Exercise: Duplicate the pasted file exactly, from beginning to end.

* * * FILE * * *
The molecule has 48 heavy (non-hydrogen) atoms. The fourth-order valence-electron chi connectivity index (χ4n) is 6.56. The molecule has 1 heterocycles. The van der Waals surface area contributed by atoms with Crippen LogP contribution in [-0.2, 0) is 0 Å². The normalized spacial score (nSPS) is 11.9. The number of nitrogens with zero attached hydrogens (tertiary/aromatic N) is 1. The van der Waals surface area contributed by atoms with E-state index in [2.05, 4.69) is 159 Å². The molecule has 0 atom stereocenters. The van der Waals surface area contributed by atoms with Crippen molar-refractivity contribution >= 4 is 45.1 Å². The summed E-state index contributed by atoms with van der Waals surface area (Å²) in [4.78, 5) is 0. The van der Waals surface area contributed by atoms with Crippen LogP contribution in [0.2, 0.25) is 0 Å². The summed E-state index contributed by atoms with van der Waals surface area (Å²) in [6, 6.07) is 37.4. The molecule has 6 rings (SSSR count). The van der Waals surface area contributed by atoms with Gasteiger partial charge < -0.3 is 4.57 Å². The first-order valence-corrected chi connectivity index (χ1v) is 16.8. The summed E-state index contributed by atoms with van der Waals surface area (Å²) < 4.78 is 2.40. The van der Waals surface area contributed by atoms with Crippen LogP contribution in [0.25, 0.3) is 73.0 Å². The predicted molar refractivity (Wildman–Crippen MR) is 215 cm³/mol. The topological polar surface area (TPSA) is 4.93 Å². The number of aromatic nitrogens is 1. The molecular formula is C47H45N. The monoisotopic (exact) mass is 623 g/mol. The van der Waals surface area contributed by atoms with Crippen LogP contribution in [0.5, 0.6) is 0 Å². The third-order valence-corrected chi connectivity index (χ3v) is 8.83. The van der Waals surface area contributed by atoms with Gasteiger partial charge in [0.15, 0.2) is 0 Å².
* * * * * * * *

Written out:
The molecule has 48 heavy (non-hydrogen) atoms. The fourth-order valence-electron chi connectivity index (χ4n) is 6.56. The molecule has 1 heterocycles. The van der Waals surface area contributed by atoms with Crippen LogP contribution in [-0.2, 0) is 0 Å². The normalized spacial score (nSPS) is 11.9. The number of nitrogens with zero attached hydrogens (tertiary/aromatic N) is 1. The van der Waals surface area contributed by atoms with E-state index in [2.05, 4.69) is 159 Å². The molecule has 0 atom stereocenters. The van der Waals surface area contributed by atoms with Crippen molar-refractivity contribution >= 4 is 45.1 Å². The summed E-state index contributed by atoms with van der Waals surface area (Å²) in [4.78, 5) is 0. The van der Waals surface area contributed by atoms with Crippen LogP contribution in [0.2, 0.25) is 0 Å². The summed E-state index contributed by atoms with van der Waals surface area (Å²) in [6, 6.07) is 37.4. The molecule has 6 rings (SSSR count). The van der Waals surface area contributed by atoms with Gasteiger partial charge < -0.3 is 4.57 Å². The first-order valence-corrected chi connectivity index (χ1v) is 16.8. The summed E-state index contributed by atoms with van der Waals surface area (Å²) < 4.78 is 2.40. The van der Waals surface area contributed by atoms with Crippen LogP contribution in [0.25, 0.3) is 73.0 Å². The predicted molar refractivity (Wildman–Crippen MR) is 215 cm³/mol. The topological polar surface area (TPSA) is 4.93 Å². The number of aromatic nitrogens is 1. The molecular formula is C47H45N. The monoisotopic (exact) mass is 623 g/mol. The van der Waals surface area contributed by atoms with Crippen LogP contribution in [0.5, 0.6) is 0 Å². The third-order valence-corrected chi connectivity index (χ3v) is 8.83. The van der Waals surface area contributed by atoms with Gasteiger partial charge in [0.15, 0.2) is 0 Å².